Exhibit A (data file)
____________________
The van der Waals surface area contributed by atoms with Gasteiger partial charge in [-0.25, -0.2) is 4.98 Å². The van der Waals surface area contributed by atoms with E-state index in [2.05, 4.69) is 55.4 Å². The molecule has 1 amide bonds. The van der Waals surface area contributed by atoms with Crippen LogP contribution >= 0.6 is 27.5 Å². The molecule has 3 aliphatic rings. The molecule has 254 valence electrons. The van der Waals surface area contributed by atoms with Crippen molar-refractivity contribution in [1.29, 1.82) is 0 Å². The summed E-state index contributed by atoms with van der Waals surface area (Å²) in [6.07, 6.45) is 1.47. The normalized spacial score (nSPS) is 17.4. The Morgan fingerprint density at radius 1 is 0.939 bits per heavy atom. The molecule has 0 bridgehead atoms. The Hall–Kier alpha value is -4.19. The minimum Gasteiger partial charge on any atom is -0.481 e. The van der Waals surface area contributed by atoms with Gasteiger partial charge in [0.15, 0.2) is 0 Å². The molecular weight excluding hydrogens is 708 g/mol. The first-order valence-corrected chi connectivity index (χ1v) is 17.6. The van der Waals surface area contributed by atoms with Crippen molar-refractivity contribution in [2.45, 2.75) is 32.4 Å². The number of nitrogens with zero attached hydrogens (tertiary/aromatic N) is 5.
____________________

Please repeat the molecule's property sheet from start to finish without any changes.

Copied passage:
The van der Waals surface area contributed by atoms with Gasteiger partial charge in [-0.25, -0.2) is 4.98 Å². The van der Waals surface area contributed by atoms with E-state index in [2.05, 4.69) is 55.4 Å². The molecule has 1 amide bonds. The van der Waals surface area contributed by atoms with Crippen LogP contribution >= 0.6 is 27.5 Å². The molecule has 3 aliphatic rings. The molecule has 254 valence electrons. The van der Waals surface area contributed by atoms with Crippen molar-refractivity contribution in [1.29, 1.82) is 0 Å². The summed E-state index contributed by atoms with van der Waals surface area (Å²) in [6.07, 6.45) is 1.47. The normalized spacial score (nSPS) is 17.4. The Morgan fingerprint density at radius 1 is 0.939 bits per heavy atom. The molecule has 0 bridgehead atoms. The Hall–Kier alpha value is -4.19. The minimum Gasteiger partial charge on any atom is -0.481 e. The van der Waals surface area contributed by atoms with Gasteiger partial charge in [0.15, 0.2) is 0 Å². The molecular weight excluding hydrogens is 708 g/mol. The first-order valence-corrected chi connectivity index (χ1v) is 17.6. The van der Waals surface area contributed by atoms with Crippen molar-refractivity contribution in [2.45, 2.75) is 32.4 Å². The number of nitrogens with zero attached hydrogens (tertiary/aromatic N) is 5.